In Through The Out Door

An AP report just released revealed that only 1.3% of US food imports are inspected by the FDA. Consider this list of Chinese products detained by the FDA just in the last month: frozen catfish tainted with illegal veterinary drugs, fresh ginger polluted with pesticides, melon seeds contaminated with a cancer-causing toxin and filthy dried dates. More disconcertingly is the fact that US food imports are increasing at such a rapid rate that it won’t be very long before they equal or exceed US food exports. Without the resources to monitor increased incoming food shipments, that 1.3% will drop. If there ever was a time when we need to focus on locally grown food, that time is now.

There isn’t a guarantee that buying locally grown food will prevent any food safety issues. However, shopping lower on the food chain (i.e., buying locally) does allow you to at least get to know your farmer (or food producer) and their operation. It allows you to feel comfortable with where your food comes from based on empirical experiences, not some fancy label or empty government oversight.

The recent bout with deadly pet food is just one cogent example of how consolidated our mass produced food system really is. This is no different for food designed for human consumption. Much of the food found on grocery store shelves all comes from basically the same place, and you can’t find out where that is. But stop in at your local farm, or at a market that supports local farmers, and you can be pretty sure you’ll find out where your asparagus was grown and by whom. And although no one can guarantee absolute food safety at any level, the better you know your local food system, the less likely there will be problems.

Even with a hugely consolidated food system in this country, our own government can’t guarantee its overall safety, much less the safety of imported foods. Personal consumer responsibility has to take over. And given that not one of us relishes digging through a mass of freight containers, I suggest you find a farm, and its farmer, for your next meal. Come face to spear with your asparagus, and embrace it!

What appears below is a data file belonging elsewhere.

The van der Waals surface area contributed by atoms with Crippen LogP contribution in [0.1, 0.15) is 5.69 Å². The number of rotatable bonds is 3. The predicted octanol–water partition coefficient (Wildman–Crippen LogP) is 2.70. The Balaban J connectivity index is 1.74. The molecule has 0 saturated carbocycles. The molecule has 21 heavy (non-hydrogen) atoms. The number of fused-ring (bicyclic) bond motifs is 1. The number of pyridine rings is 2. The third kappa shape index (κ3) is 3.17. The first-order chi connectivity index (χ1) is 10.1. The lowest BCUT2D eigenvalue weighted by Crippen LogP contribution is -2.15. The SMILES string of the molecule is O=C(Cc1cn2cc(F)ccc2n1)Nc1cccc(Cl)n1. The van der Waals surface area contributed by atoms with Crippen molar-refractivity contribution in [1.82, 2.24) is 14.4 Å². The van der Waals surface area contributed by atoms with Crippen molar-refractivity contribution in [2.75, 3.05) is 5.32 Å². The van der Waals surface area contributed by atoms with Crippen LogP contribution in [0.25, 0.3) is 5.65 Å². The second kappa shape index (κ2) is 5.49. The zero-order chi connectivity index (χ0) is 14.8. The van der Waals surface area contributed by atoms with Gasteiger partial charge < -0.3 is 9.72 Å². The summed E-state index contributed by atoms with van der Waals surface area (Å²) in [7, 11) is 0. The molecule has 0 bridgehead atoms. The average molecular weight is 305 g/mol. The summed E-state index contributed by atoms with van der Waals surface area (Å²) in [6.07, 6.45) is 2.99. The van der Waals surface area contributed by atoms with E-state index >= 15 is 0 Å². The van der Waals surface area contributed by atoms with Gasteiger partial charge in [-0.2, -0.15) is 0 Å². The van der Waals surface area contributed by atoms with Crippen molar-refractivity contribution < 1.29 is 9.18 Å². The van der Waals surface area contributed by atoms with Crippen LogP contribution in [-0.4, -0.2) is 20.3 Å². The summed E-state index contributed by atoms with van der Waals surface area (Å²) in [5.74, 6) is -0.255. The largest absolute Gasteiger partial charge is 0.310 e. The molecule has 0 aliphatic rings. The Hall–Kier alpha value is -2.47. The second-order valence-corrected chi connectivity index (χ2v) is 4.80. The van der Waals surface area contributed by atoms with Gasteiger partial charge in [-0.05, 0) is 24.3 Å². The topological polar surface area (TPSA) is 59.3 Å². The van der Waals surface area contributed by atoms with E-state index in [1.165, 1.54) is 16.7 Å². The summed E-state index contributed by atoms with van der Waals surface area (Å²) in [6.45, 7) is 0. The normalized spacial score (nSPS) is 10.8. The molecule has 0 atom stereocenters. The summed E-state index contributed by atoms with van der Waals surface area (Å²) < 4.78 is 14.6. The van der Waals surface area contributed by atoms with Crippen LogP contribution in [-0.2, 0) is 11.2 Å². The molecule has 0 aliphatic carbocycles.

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About Farmer Mike Biltonen

Mike Biltonen is lifelong farmer with a passion for great tasting, sustainably grown food. He also has an opinion and this blog is his soapbox. But mostly he just likes to farm. Enjoy!
This entry was posted in china, FDA, food importing, Know Your Roots, local farming, locally grown. Bookmark the permalink.

4 Responses to In Through The Out Door

  1. Henry Neal says:

    McArthur Group Ltd are Suppliers of a wide range of and this will also help to get any information on agricultural , building and Fencing Products. your site really good information on Agriculture.

  2. Thanks for this post. I have been railing on the China import thing on everything from processed chicken, to the impact of imports on our farmers, to melamine and deadly contamination of drug products from China. I will be linking to this article from my site, http://www.expatriateskitchen.blogspot.com. I also post on the Eat Local Challenge and make a lot of posts on supporting local farmers and eating local. It’s very important to me. Nice site, thanks!

  3. The percentage of food that is inspected is so outrageously low… I had no idea! I’m glad I finally made my first trip to the farmer’s market yesterday! I’m definitely going to make it a weekly stop to get my groceries.

  4. Eric says:

    When I was overseas, I had the pleasure of talking with a food industry person. They had identified spices (the import we forget about) as the last link in agri-business without any safety standards. Spices are “doctored” with a large assortment of chemicals to enhance color, texture, taste, smell, etc. His favorite example was the use of one enhancing chemical that had only been approved for use on maggots. Happy eating and pass the pepper.Oh yeah, buy your food as close to the dirt it grew in.

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